I’ve been trying to write this article about what it’s like being on tour with The Avett Brothers for six months. It’s not that I have nothing to say. Quite the opposite – I’ve got pages and pages of material. What’s been holding me back is a phenomenon that I’ve witnessed with almost every member of the band and crew. There is a protectiveness around the core members of this band that I’ve never felt in any other project that I’ve been a part of, fueled equally by the integrity that Scott, Seth, and Bob project and by the obsessiveness that some of the fans that follow them exhibit.
People have asked me how I got this gig, and I think the fact that we have known each other peripherally for so long helped immensely.
I have vague memories of the first few times my former band, The Duhks hung out with the Avetts, almost a dozen years ago. As I remember, we got along quite well every time we ran into each other. The first time I really listened to them play was in some dirty little rock club. We – The Duhks – opened, and when the Avetts started playing, just the three of them onstage, I couldn’t believe the unrelenting energy they generated and the enthusiastic response from the crowd. It was truly like nothing I had ever seen.
It’s more than difficult to keep a band together for even a couple of years, and it’s near impossible to build a team of people you trust around said band. But, the Avett Brothers have had the same tour manager since they started, 13 years ago. They have kept the same manager and booking agent during that time. This, people, is the stuff of legends. This just does not happen, especially not these days.
They have built a team of people that they trust – people who are excellent at what they do but don’t have big egos around it. I’m sure that Malcom Gladwell would have a field day pointing out everything that led to the success of these outliers called The Avett Brothers.
I feel very blessed to be part of this band, and I feel that it’s important to note that, while some of the fans can be obsessive, many of them are incredibly sweet. Several of them have come out and supported Buffalo Stack and The Stacks – two musical projects that my husband and I have together. They have gone out of their way to share that music with the rest of the fans. There are also fan groups that act as forums to share news about their own lives, to support each other through hard times, and to celebrate the good as it comes. In some ways, that is the most beautiful part of this whole phenomenon.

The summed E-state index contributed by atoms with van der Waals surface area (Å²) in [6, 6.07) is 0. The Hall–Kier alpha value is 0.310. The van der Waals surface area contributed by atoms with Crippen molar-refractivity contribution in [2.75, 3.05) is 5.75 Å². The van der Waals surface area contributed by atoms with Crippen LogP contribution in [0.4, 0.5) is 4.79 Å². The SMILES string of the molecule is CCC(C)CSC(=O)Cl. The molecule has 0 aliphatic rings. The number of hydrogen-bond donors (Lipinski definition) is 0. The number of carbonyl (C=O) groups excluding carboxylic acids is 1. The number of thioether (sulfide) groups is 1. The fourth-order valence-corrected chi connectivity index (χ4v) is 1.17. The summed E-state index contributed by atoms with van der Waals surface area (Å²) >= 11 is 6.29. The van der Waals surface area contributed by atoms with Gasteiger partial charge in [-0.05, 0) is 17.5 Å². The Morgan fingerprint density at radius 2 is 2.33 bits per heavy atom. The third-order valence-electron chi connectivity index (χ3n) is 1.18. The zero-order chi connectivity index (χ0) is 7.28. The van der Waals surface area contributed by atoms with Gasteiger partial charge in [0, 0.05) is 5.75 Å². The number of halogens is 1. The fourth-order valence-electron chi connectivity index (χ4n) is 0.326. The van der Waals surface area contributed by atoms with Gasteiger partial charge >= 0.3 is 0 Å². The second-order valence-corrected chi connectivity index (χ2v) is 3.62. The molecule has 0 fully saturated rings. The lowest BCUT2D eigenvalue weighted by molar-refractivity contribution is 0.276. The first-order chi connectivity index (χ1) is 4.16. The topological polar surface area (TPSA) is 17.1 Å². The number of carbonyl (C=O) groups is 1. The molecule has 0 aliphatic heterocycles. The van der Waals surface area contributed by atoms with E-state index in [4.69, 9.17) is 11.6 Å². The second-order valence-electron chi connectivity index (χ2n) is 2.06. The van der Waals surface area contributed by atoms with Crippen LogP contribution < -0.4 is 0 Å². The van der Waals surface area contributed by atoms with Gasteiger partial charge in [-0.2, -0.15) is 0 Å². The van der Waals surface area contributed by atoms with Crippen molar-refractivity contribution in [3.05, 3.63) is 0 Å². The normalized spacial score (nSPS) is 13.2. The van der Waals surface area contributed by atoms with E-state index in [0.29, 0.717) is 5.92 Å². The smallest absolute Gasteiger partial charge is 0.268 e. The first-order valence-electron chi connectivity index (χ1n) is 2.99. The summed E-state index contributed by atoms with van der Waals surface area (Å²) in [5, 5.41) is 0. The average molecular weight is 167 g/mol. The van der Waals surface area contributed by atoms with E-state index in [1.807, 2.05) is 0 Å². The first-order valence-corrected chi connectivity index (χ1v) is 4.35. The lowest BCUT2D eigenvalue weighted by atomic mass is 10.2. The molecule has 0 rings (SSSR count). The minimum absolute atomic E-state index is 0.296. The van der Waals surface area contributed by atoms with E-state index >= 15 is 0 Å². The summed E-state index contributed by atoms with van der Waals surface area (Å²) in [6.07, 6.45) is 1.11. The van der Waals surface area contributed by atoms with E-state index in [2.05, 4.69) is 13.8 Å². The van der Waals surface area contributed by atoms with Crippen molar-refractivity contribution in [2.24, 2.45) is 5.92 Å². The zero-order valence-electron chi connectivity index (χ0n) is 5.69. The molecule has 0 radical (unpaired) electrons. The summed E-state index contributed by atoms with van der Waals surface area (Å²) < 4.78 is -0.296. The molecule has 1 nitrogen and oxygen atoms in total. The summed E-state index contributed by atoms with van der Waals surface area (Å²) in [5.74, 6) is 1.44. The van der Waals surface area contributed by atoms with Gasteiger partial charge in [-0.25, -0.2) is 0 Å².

It’s like the Avetts sing in “Salvation Song”:
We came for salvation
We came for family
We came for all that’s good that’s how we’ll walk away
We came to break the bad
We came to cheer the sad
We came to leave behind the world a better way
So, given all of that, I asked fans what questions they wanted answers to. Below are my answers:
Who is really the best ping pong player?
While it’s true that the guys travel with a ping pong table and play whenever the backstage space is large enough, I can’t tell who the best player is. I know Scott, Seth, and Joe are all quite good, and that Dolph, the band’s manager, is also quite formidable.
How do you spend the time on the road – eats, games, diversions, laughs, quiet times, writing, playing?
I spend a lot of time working on things related to my husband’s band Buffalo Stack – working on the website, booking shows for them, creating merch, and doing graphic art work for various musician friends. I also watch a lot of documentaries and practice Yoga. There are two big screen TVs on the bus – one in the front and one in the back lounge, and people can often be found there, watching movies, playing video games, and such.
Do they treat you like one of the guys or if they treat you like “a girl”?
As the only female in the entire touring group, I didn’t know what to expect, but it’s been surprisingly easy. I have a lot of experience touring with guys and can usually appreciate their brand of humor. Having said that, they are aware of me and I feel a certain level of protectiveness – as if I had suddenly acquired around a dozen big brothers. They’ll tell a dirty joke one moment, but then they’ll hold the door open for me the next. I feel very safe. We are all watching out for each other. Everyone’s well-being is taken into account as much as possible.
Who is most likely to ride up in the passenger seat on trips, keep Scotty the bus driver company, and just take it all in – the beauty of this great country as the wheels roll down the highway…